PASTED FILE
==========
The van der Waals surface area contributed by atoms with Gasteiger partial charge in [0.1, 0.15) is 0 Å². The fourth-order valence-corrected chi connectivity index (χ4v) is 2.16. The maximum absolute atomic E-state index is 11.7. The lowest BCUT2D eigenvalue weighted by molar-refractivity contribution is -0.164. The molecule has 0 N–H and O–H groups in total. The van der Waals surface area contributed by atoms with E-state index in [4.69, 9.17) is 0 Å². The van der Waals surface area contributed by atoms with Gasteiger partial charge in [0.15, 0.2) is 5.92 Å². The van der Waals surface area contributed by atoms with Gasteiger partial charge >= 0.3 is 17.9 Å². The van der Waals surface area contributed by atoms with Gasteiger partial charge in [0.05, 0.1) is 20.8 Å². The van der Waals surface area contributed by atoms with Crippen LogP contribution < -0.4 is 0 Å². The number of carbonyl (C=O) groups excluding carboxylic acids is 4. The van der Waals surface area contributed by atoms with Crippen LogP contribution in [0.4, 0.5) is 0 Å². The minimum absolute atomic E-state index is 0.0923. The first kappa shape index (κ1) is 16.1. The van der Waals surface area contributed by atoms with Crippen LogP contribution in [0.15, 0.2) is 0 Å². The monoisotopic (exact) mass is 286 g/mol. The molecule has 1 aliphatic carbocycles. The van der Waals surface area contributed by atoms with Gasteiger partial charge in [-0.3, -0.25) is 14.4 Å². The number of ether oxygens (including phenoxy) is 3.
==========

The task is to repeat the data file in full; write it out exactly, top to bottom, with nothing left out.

The van der Waals surface area contributed by atoms with Gasteiger partial charge in [0.1, 0.15) is 0 Å². The fourth-order valence-corrected chi connectivity index (χ4v) is 2.16. The maximum absolute atomic E-state index is 11.7. The lowest BCUT2D eigenvalue weighted by molar-refractivity contribution is -0.164. The molecule has 0 N–H and O–H groups in total. The van der Waals surface area contributed by atoms with E-state index in [4.69, 9.17) is 0 Å². The van der Waals surface area contributed by atoms with Gasteiger partial charge in [0.15, 0.2) is 5.92 Å². The van der Waals surface area contributed by atoms with Gasteiger partial charge >= 0.3 is 17.9 Å². The van der Waals surface area contributed by atoms with Gasteiger partial charge in [0.05, 0.1) is 20.8 Å². The van der Waals surface area contributed by atoms with Crippen LogP contribution < -0.4 is 0 Å². The number of carbonyl (C=O) groups excluding carboxylic acids is 4. The van der Waals surface area contributed by atoms with Crippen LogP contribution in [0.4, 0.5) is 0 Å². The minimum absolute atomic E-state index is 0.0923. The first kappa shape index (κ1) is 16.1. The van der Waals surface area contributed by atoms with Crippen LogP contribution in [0.15, 0.2) is 0 Å². The monoisotopic (exact) mass is 286 g/mol. The molecule has 1 aliphatic carbocycles. The van der Waals surface area contributed by atoms with Gasteiger partial charge in [-0.3, -0.25) is 14.4 Å². The number of ether oxygens (including phenoxy) is 3.